The subsidized insurance program at the heart of the state’s healthcare initiative is expected to roughly double in size and expense over the next three years — an unexpected level of growth that could cost state taxpayers hundreds of millions of dollars or force the state to scale back its ambitions.

Massachusetts is now turning to the federal government for help in making up the difference. They will be joining the queue behind AIG, Lockheed-Martin and Kellog, Brown and Root.

If reducing the cost of healthcare was easy it would already have been taken care of by now. But the aforementioned political realities have kept key considerations off the table. Namely that roughly 30% of every healthcare dollar goes to maintaining the for-profit insurance infrastructure — administrative costs, advertising, promotions, lobbying, CEO salaries and profits. This is potential savings that the Democratic conciliatory approach is not attempting to reach.

Instead the cost-containment mechanisms in the Obama/Baucus plan are so generic that they are nearly identical to those in John McCain’s plan and are likely to be implemented by the industry irregardless of government action. These include improvements in information technology and a greater emphasis on maintaining good health.

Another aspect of rising healthcare costs that gets little attention is the reliance of Wall Street on private healthcare companies as a growth industry. Certainly a legitimate part of a capitalist economy it none the less creates perverse incentives within the fee-for-service structure to provide the kind of care that keeps the stock prices for these companies rising, i.e. late stage treatment over prevention and countless unnecessary tests, treatments and hospitalizations. In both of these components of the private system, for significant savings to ever be realized, someone is going to have to cut off the cash cow to these corporations.

That makes the centrist impulse of leaving the private structure intact almost the same as no action at all. If the level of public debt that we are now facing proves to be unsustainable then even liberal initiatives like H-CHIP and Medicaid may be threatened let alone the new spending this plan entails. If the economy continues on its current trajectory the Obama plan, like the Massachusetts model will be headed for the dust heap of history.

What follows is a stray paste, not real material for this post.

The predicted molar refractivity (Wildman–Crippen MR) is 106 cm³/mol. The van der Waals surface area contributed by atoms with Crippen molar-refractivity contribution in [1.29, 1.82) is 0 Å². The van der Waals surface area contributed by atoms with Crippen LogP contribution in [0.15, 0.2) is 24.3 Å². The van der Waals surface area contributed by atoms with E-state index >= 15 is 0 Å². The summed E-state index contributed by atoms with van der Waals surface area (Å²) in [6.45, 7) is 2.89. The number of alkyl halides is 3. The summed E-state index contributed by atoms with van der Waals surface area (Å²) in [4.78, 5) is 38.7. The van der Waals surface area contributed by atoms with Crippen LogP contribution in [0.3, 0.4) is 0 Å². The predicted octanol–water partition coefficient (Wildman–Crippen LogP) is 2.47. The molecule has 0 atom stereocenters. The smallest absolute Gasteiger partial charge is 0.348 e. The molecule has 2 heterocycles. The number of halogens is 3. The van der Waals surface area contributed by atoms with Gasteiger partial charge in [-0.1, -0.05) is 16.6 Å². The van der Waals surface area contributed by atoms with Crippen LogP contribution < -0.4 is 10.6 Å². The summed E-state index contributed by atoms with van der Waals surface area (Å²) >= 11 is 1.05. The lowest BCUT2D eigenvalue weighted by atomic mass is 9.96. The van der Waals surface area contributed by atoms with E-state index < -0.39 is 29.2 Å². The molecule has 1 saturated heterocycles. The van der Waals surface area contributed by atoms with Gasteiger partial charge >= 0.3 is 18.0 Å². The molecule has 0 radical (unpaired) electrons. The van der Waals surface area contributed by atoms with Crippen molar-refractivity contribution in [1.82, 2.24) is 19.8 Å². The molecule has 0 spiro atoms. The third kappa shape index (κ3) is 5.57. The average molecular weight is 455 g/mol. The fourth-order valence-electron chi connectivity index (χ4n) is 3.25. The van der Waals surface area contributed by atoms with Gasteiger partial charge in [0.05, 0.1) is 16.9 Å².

The activist community needs to come to terms with how formidable their task is. In healthcare, as in scores of other issues, no change will take place until there is an actual confrontation with entrenched power. The reallocation of public resources to the needs of the people will never happen unless those resources are wrested from the clutches of the military/industrial complex and the corporate welfare state.

The private insurance industry is not fearful of Obama’s plan, rather they welcome it. Their stock values have plateau-ed and they are anticipating a huge influx of cash as the uninsured are added to their roles, paid for with taxpayer dollars. They have given substantial contributions to both Obama and the Democrats, outstripping their support to their former allies in the Republican Party.

The mainstream of the Democratic Party, the corporate dominated media and centrist lobbying groups like Health Care for America Now are creating an impenetrable wall on the issue of reform. What is blocked out by this wall of hoopla is the third option on healthcare, the one that actually represents a possible solution to our current morass.